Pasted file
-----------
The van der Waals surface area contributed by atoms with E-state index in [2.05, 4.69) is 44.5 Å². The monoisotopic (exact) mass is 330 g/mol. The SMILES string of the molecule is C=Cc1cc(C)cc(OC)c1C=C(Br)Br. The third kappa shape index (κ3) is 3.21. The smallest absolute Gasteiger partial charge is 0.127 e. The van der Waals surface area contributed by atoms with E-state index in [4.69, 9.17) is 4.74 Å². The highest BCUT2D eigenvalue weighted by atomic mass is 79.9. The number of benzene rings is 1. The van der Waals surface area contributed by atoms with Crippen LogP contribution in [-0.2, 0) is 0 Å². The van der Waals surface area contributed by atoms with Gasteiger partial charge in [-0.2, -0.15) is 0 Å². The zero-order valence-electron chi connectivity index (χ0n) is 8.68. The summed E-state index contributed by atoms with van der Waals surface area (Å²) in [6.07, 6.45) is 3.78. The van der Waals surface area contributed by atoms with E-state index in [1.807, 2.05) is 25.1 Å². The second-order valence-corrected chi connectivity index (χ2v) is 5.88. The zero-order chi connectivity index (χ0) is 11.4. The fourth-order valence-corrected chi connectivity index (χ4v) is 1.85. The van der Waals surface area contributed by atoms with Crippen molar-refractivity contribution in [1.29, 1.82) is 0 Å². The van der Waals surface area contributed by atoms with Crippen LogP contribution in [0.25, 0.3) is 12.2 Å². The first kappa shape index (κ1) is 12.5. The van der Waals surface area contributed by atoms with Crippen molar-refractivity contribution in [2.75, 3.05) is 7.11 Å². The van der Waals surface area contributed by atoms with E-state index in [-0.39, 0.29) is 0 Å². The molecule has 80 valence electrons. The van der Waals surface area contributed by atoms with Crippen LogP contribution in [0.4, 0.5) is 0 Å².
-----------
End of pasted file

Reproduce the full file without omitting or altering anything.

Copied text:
The van der Waals surface area contributed by atoms with E-state index in [2.05, 4.69) is 44.5 Å². The monoisotopic (exact) mass is 330 g/mol. The SMILES string of the molecule is C=Cc1cc(C)cc(OC)c1C=C(Br)Br. The third kappa shape index (κ3) is 3.21. The smallest absolute Gasteiger partial charge is 0.127 e. The van der Waals surface area contributed by atoms with E-state index in [4.69, 9.17) is 4.74 Å². The highest BCUT2D eigenvalue weighted by atomic mass is 79.9. The number of benzene rings is 1. The van der Waals surface area contributed by atoms with Crippen LogP contribution in [-0.2, 0) is 0 Å². The van der Waals surface area contributed by atoms with Gasteiger partial charge in [-0.2, -0.15) is 0 Å². The zero-order valence-electron chi connectivity index (χ0n) is 8.68. The summed E-state index contributed by atoms with van der Waals surface area (Å²) in [6.07, 6.45) is 3.78. The van der Waals surface area contributed by atoms with E-state index in [1.807, 2.05) is 25.1 Å². The second-order valence-corrected chi connectivity index (χ2v) is 5.88. The zero-order chi connectivity index (χ0) is 11.4. The fourth-order valence-corrected chi connectivity index (χ4v) is 1.85. The van der Waals surface area contributed by atoms with Crippen molar-refractivity contribution in [1.29, 1.82) is 0 Å². The van der Waals surface area contributed by atoms with Crippen LogP contribution in [0.25, 0.3) is 12.2 Å². The first kappa shape index (κ1) is 12.5. The van der Waals surface area contributed by atoms with Crippen molar-refractivity contribution in [2.75, 3.05) is 7.11 Å². The van der Waals surface area contributed by atoms with E-state index in [-0.39, 0.29) is 0 Å². The molecule has 80 valence electrons. The van der Waals surface area contributed by atoms with Crippen LogP contribution in [0.4, 0.5) is 0 Å².